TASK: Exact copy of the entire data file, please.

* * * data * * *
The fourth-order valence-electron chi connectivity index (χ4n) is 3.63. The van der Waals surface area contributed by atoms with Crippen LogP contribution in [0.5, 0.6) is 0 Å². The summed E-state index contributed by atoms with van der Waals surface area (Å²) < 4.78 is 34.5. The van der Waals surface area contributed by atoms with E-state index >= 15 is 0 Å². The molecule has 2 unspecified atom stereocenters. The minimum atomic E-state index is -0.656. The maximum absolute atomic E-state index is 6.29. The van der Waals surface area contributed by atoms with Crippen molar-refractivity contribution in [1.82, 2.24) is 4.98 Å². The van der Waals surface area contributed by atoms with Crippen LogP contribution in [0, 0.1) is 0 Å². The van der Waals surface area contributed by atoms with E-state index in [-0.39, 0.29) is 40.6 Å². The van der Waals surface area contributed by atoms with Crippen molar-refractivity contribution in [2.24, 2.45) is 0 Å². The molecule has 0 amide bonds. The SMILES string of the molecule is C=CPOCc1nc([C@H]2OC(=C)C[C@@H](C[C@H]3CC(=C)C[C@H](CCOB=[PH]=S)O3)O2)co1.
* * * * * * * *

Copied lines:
The fourth-order valence-electron chi connectivity index (χ4n) is 3.63. The van der Waals surface area contributed by atoms with Crippen LogP contribution in [0.5, 0.6) is 0 Å². The summed E-state index contributed by atoms with van der Waals surface area (Å²) < 4.78 is 34.5. The van der Waals surface area contributed by atoms with E-state index >= 15 is 0 Å². The molecule has 2 unspecified atom stereocenters. The minimum atomic E-state index is -0.656. The maximum absolute atomic E-state index is 6.29. The van der Waals surface area contributed by atoms with Crippen molar-refractivity contribution in [1.82, 2.24) is 4.98 Å². The van der Waals surface area contributed by atoms with Crippen LogP contribution in [0, 0.1) is 0 Å². The van der Waals surface area contributed by atoms with E-state index in [-0.39, 0.29) is 40.6 Å². The van der Waals surface area contributed by atoms with Crippen molar-refractivity contribution in [2.24, 2.45) is 0 Å². The molecule has 0 amide bonds. The SMILES string of the molecule is C=CPOCc1nc([C@H]2OC(=C)C[C@@H](C[C@H]3CC(=C)C[C@H](CCOB=[PH]=S)O3)O2)co1.